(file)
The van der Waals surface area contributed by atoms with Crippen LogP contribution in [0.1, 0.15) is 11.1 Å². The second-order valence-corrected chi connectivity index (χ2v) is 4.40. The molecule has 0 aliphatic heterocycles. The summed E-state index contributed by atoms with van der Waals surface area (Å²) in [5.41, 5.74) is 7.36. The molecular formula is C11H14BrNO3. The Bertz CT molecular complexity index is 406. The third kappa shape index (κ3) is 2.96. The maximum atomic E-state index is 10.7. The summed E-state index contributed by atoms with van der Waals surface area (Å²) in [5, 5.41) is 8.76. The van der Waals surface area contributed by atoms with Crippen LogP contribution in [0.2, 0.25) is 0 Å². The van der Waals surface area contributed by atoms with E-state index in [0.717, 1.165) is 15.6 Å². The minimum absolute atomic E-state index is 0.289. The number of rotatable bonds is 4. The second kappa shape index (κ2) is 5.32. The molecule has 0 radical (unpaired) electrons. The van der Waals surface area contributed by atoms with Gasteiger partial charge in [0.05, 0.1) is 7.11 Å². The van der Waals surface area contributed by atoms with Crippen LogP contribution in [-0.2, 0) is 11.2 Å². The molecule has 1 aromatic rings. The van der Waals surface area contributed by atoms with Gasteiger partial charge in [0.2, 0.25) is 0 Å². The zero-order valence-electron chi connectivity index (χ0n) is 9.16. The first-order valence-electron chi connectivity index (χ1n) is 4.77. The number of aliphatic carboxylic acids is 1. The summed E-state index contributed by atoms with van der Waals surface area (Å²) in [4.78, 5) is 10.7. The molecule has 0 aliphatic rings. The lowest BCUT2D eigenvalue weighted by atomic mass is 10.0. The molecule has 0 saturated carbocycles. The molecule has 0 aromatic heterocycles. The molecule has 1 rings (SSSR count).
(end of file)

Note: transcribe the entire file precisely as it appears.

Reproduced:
The van der Waals surface area contributed by atoms with Crippen LogP contribution in [0.1, 0.15) is 11.1 Å². The second-order valence-corrected chi connectivity index (χ2v) is 4.40. The molecule has 0 aliphatic heterocycles. The summed E-state index contributed by atoms with van der Waals surface area (Å²) in [5.41, 5.74) is 7.36. The molecular formula is C11H14BrNO3. The Bertz CT molecular complexity index is 406. The third kappa shape index (κ3) is 2.96. The maximum atomic E-state index is 10.7. The summed E-state index contributed by atoms with van der Waals surface area (Å²) in [5, 5.41) is 8.76. The van der Waals surface area contributed by atoms with Crippen LogP contribution in [0.2, 0.25) is 0 Å². The van der Waals surface area contributed by atoms with E-state index in [0.717, 1.165) is 15.6 Å². The minimum absolute atomic E-state index is 0.289. The number of rotatable bonds is 4. The second kappa shape index (κ2) is 5.32. The molecule has 0 radical (unpaired) electrons. The van der Waals surface area contributed by atoms with Gasteiger partial charge in [0.05, 0.1) is 7.11 Å². The van der Waals surface area contributed by atoms with Crippen LogP contribution in [-0.2, 0) is 11.2 Å². The molecule has 1 aromatic rings. The van der Waals surface area contributed by atoms with Gasteiger partial charge in [0.2, 0.25) is 0 Å². The zero-order valence-electron chi connectivity index (χ0n) is 9.16. The first-order valence-electron chi connectivity index (χ1n) is 4.77. The number of aliphatic carboxylic acids is 1. The summed E-state index contributed by atoms with van der Waals surface area (Å²) in [4.78, 5) is 10.7. The molecule has 0 aliphatic rings. The lowest BCUT2D eigenvalue weighted by atomic mass is 10.0. The molecule has 0 saturated carbocycles. The molecule has 0 aromatic heterocycles. The molecule has 1 rings (SSSR count).